When the chain celebrated its 75th anniversary in 1980, “it hadn’t crossed anybody’s mind” that the K&B would ever go out of the family, Virginia Besthoff says.
Being a family business meant that management knew the employees and had long-term relationships with many of them. And the company had a policy of paying its way as it expanded – there was little debt. For all their careful nurturing of the family business, the Besthoffs had to face increased competition as other chains, mainly Walgreens, aggressively moved into the K&B area. What Virginia Besthoff refers to as “the era of consolidation” arrived, when throughout the country larger chains absorbed smaller ones.
By 1996, K&B had annual gross sales of more than half a billion dollars. In an interview that year, Besthoff III noted that, given the national drugstore climate, he had three choices: continue its careful growth, merge with a regional chain or sell to a national chain. As events proved, Besthoff decided to sell.
To market his stores, Besthoff “went to New York and met with half a dozen large financial institutions who handled this sort of thing. We hired one of them.
“We went on the public market, and we got about 10 bids – and Rite Aid was the only ‘strategic’ buyer, in the sense that they were the only interested party who was in the same line of business and could obviously handle it.”
New Orleanians were uniformly miserable over K&B’s closing. And the new owners did little to endear themselves to locals. In a well-remembered blunder, the Rite Aid chain stopped selling Coca-Cola products (when everyone in town was used to buying them on sale at K&B). Besthoff notes, “That’s true – the executive staff at Rite Aid, at the time the sale was consummated, decided on several courses of action that were not happily received by the local population.
“Taking out Cokes was really bad,” Besthoff adds.
Well, there have been changes at the upper levels of Rite Aid since then, and Coke is back, but K&B is still missed.
In the period after the sale, Besthoff says, “I did get some complaints,” adding that there was some understanding that things were going to be different. “People know that when you sell a business operation, the whole concept changes.”
Still, New Orleanians were not shy about voicing their opinions: “I got a lot of indignant comments,” he says.
In the sales agreement between K&B and Rite Aid, there was no clause prohibiting Besthoff from returning to the drugstore business. But he has no intention of starting up again. “My ex-employees come to me all the time and talk about it, but I smile and say, ‘Not right now,’ ” he says.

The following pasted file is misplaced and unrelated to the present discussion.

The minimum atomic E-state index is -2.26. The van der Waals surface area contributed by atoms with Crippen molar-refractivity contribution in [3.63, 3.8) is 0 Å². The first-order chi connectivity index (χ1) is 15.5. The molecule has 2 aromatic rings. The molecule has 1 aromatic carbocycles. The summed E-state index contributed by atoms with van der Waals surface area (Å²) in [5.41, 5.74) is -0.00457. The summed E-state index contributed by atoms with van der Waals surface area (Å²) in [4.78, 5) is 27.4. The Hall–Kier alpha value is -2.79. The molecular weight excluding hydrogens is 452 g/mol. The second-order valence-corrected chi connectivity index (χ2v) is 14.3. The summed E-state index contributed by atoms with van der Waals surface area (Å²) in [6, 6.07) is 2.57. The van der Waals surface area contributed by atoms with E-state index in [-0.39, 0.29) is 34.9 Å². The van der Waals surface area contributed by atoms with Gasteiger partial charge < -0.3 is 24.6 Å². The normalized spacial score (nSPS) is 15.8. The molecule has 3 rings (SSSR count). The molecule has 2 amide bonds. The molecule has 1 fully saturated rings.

Today Besthoff finds great satisfaction in art, especially sculpture. When K&B’s corporate offices were located on Lee Circle, part of his sculpture collection was on display outside the building and could be seen from the street. Some pieces (including remarkably lifelike figures) were visible enough to rate second glances from passers-by. Fifty pieces from the K&B collection formed the Sydney and Walda Besthoff Sculpture Garden, which opened in 2003 on five beautifully landscaped acres adjacent to the New Orleans Museum of Art. Clearly Besthoff’s lifelong love of art is bringing him joy in his “retirement” from the drugstore business.
Besthoff’s legacy to the world of commerce may be the wide variety of items – from groceries to motor oil – now expected by shoppers. We may not be able to run to K&B for emergencies (such as grade-school projects remembered at 9 p.m.) or for a special old-fashioned liniment for sore muscles or laundry soap or Creole cream cheese ice cream, but we’re getting pretty insistent that those items be stocked in some store, just in case we need them.
And if Katz & Besthoff nostalgia is about to overcome you, spend some time browsing the K&B archives at the Earl K. Long Library at the University of New Orleans. The archive contains plenty of memorabilia.
That K&B purple – which became the store’s signature color after management bought bulk wrapping paper in that color decades ago – is still a favorite color in the rainbow of New Orleans’ memory. •